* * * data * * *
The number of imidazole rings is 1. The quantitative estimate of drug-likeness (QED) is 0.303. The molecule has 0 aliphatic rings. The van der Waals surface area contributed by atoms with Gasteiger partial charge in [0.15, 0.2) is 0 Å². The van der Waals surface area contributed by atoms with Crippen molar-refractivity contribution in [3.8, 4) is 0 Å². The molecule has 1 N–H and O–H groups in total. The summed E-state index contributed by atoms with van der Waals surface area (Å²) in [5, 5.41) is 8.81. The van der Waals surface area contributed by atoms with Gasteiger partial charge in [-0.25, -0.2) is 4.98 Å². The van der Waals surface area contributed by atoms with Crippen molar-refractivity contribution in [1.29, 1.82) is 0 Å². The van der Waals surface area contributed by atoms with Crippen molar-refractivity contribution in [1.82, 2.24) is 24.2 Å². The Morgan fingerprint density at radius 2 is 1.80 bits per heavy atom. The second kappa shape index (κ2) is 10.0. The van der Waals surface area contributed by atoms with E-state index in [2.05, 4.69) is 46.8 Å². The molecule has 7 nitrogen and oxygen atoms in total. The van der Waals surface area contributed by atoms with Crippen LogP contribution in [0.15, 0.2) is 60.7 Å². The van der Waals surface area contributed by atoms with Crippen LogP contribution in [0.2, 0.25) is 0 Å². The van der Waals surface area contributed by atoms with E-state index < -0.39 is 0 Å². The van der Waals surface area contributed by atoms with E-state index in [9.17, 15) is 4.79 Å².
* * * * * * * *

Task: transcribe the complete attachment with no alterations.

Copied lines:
The number of imidazole rings is 1. The quantitative estimate of drug-likeness (QED) is 0.303. The molecule has 0 aliphatic rings. The van der Waals surface area contributed by atoms with Gasteiger partial charge in [0.15, 0.2) is 0 Å². The van der Waals surface area contributed by atoms with Crippen molar-refractivity contribution in [3.8, 4) is 0 Å². The molecule has 1 N–H and O–H groups in total. The summed E-state index contributed by atoms with van der Waals surface area (Å²) in [5, 5.41) is 8.81. The van der Waals surface area contributed by atoms with Gasteiger partial charge in [-0.25, -0.2) is 4.98 Å². The van der Waals surface area contributed by atoms with Crippen molar-refractivity contribution in [1.29, 1.82) is 0 Å². The van der Waals surface area contributed by atoms with Crippen molar-refractivity contribution in [1.82, 2.24) is 24.2 Å². The Morgan fingerprint density at radius 2 is 1.80 bits per heavy atom. The second kappa shape index (κ2) is 10.0. The van der Waals surface area contributed by atoms with E-state index in [2.05, 4.69) is 46.8 Å². The molecule has 7 nitrogen and oxygen atoms in total. The van der Waals surface area contributed by atoms with Crippen LogP contribution in [0.15, 0.2) is 60.7 Å². The van der Waals surface area contributed by atoms with Crippen LogP contribution in [0.2, 0.25) is 0 Å². The van der Waals surface area contributed by atoms with E-state index < -0.39 is 0 Å². The van der Waals surface area contributed by atoms with E-state index in [9.17, 15) is 4.79 Å².